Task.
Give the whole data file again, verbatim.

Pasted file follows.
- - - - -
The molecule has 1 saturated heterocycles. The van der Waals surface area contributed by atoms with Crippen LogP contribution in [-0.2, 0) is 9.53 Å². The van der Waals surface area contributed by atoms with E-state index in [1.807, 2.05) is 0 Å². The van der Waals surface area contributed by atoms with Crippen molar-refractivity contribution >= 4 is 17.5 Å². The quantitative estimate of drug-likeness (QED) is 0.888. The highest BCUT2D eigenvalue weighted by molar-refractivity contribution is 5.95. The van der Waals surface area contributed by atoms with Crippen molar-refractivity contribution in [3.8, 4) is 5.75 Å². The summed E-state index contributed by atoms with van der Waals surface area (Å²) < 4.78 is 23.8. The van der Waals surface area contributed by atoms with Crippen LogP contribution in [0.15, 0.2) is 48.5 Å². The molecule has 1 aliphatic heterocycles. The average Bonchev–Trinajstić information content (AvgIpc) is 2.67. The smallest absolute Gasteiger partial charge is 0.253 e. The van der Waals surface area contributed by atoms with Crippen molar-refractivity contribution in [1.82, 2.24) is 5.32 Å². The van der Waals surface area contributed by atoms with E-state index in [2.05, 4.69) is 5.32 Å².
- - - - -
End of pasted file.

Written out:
The molecule has 1 saturated heterocycles. The van der Waals surface area contributed by atoms with Crippen LogP contribution in [-0.2, 0) is 9.53 Å². The van der Waals surface area contributed by atoms with E-state index in [1.807, 2.05) is 0 Å². The van der Waals surface area contributed by atoms with Crippen molar-refractivity contribution >= 4 is 17.5 Å². The quantitative estimate of drug-likeness (QED) is 0.888. The highest BCUT2D eigenvalue weighted by molar-refractivity contribution is 5.95. The van der Waals surface area contributed by atoms with Crippen molar-refractivity contribution in [3.8, 4) is 5.75 Å². The summed E-state index contributed by atoms with van der Waals surface area (Å²) < 4.78 is 23.8. The van der Waals surface area contributed by atoms with Crippen LogP contribution in [0.15, 0.2) is 48.5 Å². The molecule has 1 aliphatic heterocycles. The average Bonchev–Trinajstić information content (AvgIpc) is 2.67. The smallest absolute Gasteiger partial charge is 0.253 e. The van der Waals surface area contributed by atoms with Crippen molar-refractivity contribution in [1.82, 2.24) is 5.32 Å². The van der Waals surface area contributed by atoms with E-state index in [2.05, 4.69) is 5.32 Å².